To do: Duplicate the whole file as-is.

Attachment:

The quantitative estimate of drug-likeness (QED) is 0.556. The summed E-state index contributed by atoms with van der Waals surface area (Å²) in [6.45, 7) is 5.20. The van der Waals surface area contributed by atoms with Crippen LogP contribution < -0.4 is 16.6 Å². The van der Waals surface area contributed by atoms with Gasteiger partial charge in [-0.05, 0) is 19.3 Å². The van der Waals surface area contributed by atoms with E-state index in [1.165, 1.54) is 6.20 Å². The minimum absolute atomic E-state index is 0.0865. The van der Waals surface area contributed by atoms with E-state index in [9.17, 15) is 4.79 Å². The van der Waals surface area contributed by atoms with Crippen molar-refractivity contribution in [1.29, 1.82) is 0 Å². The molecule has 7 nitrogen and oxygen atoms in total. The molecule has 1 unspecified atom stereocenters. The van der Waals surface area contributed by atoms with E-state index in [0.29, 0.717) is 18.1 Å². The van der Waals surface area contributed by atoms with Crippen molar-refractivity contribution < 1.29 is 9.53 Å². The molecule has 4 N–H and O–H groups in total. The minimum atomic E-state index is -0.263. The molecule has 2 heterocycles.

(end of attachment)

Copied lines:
The quantitative estimate of drug-likeness (QED) is 0.556. The summed E-state index contributed by atoms with van der Waals surface area (Å²) in [6.45, 7) is 5.20. The van der Waals surface area contributed by atoms with Crippen LogP contribution < -0.4 is 16.6 Å². The van der Waals surface area contributed by atoms with Gasteiger partial charge in [-0.05, 0) is 19.3 Å². The van der Waals surface area contributed by atoms with E-state index in [1.165, 1.54) is 6.20 Å². The minimum absolute atomic E-state index is 0.0865. The van der Waals surface area contributed by atoms with E-state index in [9.17, 15) is 4.79 Å². The van der Waals surface area contributed by atoms with Crippen molar-refractivity contribution in [1.29, 1.82) is 0 Å². The molecule has 7 nitrogen and oxygen atoms in total. The molecule has 1 unspecified atom stereocenters. The van der Waals surface area contributed by atoms with E-state index in [0.29, 0.717) is 18.1 Å². The van der Waals surface area contributed by atoms with Crippen molar-refractivity contribution < 1.29 is 9.53 Å². The molecule has 4 N–H and O–H groups in total. The minimum atomic E-state index is -0.263. The molecule has 2 heterocycles.